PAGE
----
Keeping Yourself Healthy

Prevention pays off!

The following tests and exams are basic steps you can take to prevent problems by detecting early signs of disease.  A simple test like a cholesterol screen or a blood pressure check can reveal a need to adjust your diet or lifestyle to help avoid serious problems developing.

Review our brochure on common screening tests for women and talk with your GP to find out if, when and how often you should have the following screening tests:

Lifestyle recommendations for all women

You probably have a list of health issues you'd like to do something about, actually taking the first step is another matter. These suggestions can help you get started.

  • Smoking. If you smoke, quitting is one of the best things you can do to improve your health and the health of those you care about.  Contact the National QuitLine on 131848 to help you quit smoking.  You may also want to learn about how nicotine replacement therapycan help you quit.
  • Exercise! Learn about the many health benefitsyou get from being physically active for 30 minutes or more on most days.
  • Good Nutrition.  Good nutrition underpins healthy growth and development. It contributes to your general health and wellbeing and plays a key role in preventing disease and disability.  Eating well can help prevent heart disease, diabetes, colon cancer, obesity and other health conditions. Visit our Nutrition page for more information.
  • Weight Management.  If you're overweight, even a small amount of weight loss can make a big difference in how healthy you are and how you feel. See: weight management.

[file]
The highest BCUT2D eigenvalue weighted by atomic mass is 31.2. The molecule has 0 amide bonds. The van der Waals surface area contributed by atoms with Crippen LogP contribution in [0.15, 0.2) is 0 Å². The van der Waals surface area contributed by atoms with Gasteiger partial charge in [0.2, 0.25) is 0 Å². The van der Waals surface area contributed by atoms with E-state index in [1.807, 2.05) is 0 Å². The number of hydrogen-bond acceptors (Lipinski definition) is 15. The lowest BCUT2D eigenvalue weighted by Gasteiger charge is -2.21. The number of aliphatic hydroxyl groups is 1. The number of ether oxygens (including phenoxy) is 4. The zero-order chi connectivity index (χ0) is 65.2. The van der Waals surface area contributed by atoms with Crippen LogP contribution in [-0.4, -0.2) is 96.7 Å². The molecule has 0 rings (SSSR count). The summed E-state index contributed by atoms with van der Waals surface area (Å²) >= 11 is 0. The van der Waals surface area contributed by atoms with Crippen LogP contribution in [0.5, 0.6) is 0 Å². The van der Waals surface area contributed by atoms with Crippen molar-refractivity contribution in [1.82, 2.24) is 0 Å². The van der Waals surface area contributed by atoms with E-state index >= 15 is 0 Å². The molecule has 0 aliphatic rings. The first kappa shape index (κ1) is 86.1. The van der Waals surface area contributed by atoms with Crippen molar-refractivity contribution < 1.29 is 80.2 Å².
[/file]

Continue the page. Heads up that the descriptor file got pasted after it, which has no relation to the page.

• Relaxation.  Women with busy lives may feel pulled in different directions and experience stress from dealing with work, family and other matters. Meeting different people and forming new friendships can help you feel good and improve your health & wellbeing.
  • Calcium counts. Calcium and vitamin D can help reduce the risk of osteoporosis, a disease that causes bones to become weak and brittle. Find out how to keep your bones strong and prevent falls.
  • Safe Sex.  Practice safe sex to avoid HIV and other sexually transmitted infections.

Alcohol—the amount matters.  If a man and a woman drink exactly the same amount, the woman will almost always have a higher blood alcohol concentration.  A woman's body contains more fatty tissue and less water than a man's body and women are often smaller than men.  As a result, the alcohol will be more concentrated in a woman's body, producing a higher Blood Alcohol Content.  In addition, women break down alcohol more slowly than men do because they have less of a particular enzyme in the lining of their stomach.

Women should limit alcohol consumption to two standard drinks a day or less.  A standard drink is 100 mL of wine (an average restaurant wine glass contains 1.8 standard drinks), one middy or pot (285 mL) of full-strength (4.9 per cent) beer or one nip (30 mL) of spirits.)  To see how much you are drinking, try this great link to the alcohol calculator.

If drinking is causing problems for you or others, use the above link to find out more.